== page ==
A new study from the University of Michigan Comprehensive Cancer Center has found that head and neck cancer patients who smoke, drink, don't exercise or don't eat enough fruit have worse survival outcomes than those with better health habits.
"While there has been a recent emphasis on biomarkers and genes that might be linked to cancer survival, the health habits a person has at diagnosis play a major role in his or her survival," said study author Sonia Duffy, Ph.D., R.N., associate professor of nursing at the U-M School of Nursing, research assistant professor of otolaryngology at the U-M Medical School, and research scientist at the VA Ann Arbor Healthcare System.
Each of the factors was independently associated with survival.
For the study, the researchers surveyed 504 head and neck cancer patients about five health behaviours: smoking, alcohol use, diet, exercise and sleep. Patients were surveyed every three months for two years then yearly after that.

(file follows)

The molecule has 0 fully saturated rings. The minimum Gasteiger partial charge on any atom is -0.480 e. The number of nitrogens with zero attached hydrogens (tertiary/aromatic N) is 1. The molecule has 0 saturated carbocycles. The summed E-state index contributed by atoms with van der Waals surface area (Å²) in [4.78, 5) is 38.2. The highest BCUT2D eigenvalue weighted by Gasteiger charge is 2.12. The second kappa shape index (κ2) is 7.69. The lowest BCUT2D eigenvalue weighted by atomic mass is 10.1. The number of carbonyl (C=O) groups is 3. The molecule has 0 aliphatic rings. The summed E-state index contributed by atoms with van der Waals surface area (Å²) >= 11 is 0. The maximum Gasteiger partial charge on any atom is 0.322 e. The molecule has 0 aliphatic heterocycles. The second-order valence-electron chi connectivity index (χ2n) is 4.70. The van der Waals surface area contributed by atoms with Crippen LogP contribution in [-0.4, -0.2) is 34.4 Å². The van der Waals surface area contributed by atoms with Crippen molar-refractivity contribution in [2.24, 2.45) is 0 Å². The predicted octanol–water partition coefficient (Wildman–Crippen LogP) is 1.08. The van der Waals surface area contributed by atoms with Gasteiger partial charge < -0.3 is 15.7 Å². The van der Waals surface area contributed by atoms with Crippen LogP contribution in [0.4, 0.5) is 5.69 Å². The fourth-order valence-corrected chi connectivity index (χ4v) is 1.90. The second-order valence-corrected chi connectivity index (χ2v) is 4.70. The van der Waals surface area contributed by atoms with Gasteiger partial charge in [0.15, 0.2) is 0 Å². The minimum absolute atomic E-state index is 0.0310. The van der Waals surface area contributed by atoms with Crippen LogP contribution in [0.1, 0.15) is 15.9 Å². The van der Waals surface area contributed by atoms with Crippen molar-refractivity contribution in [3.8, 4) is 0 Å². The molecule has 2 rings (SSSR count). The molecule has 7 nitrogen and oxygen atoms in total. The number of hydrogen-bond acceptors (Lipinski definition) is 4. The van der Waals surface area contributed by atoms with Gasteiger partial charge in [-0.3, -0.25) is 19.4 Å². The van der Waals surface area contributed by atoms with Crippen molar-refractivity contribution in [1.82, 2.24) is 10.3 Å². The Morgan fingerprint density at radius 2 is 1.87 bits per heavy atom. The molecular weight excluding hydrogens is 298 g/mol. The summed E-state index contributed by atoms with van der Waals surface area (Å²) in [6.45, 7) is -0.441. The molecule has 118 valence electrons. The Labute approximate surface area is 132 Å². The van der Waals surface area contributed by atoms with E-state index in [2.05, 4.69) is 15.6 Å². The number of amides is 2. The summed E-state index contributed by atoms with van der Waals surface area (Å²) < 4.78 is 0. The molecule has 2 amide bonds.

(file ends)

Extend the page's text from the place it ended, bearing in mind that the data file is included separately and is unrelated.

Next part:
They found that smoking was the biggest predictor of survival, with current smokers having the shortest survival.
Problem drinking and low fruit intake were also linked to worse survival, although vegetable intake was not. Lack of exercise also appears to decrease survival.
"Health behaviours are only sporadically addressed in busy oncology clinics where the major focus is on surgery, chemotherapy or radiation. Addressing health behaviours may enhance the survival advantage offered by these treatments," said Duffy.
Complicating matters is that many of these health behaviours are inter-related. For example, smokers might also be heavy drinkers, making it more difficult to quit. Duffy points out that it's not enough to refer someone to a smoking cessation program if alcohol is a major underlying problem.
Also, previous research has linked many of these health behaviours with preventing cancer.
In the current study, a third of the patients reported eating fewer than four servings of fruit per month. Nutrition experts recommend two servings of fruit per day.
"Eating fruits and vegetables, not smoking and drinking in moderation can have a big impact on a person's risk of getting cancer in the first place. Now it appears that these factors also impact survival after diagnosis," Duffy said.
Results of the study appear online in the Journal of Clinical Oncology.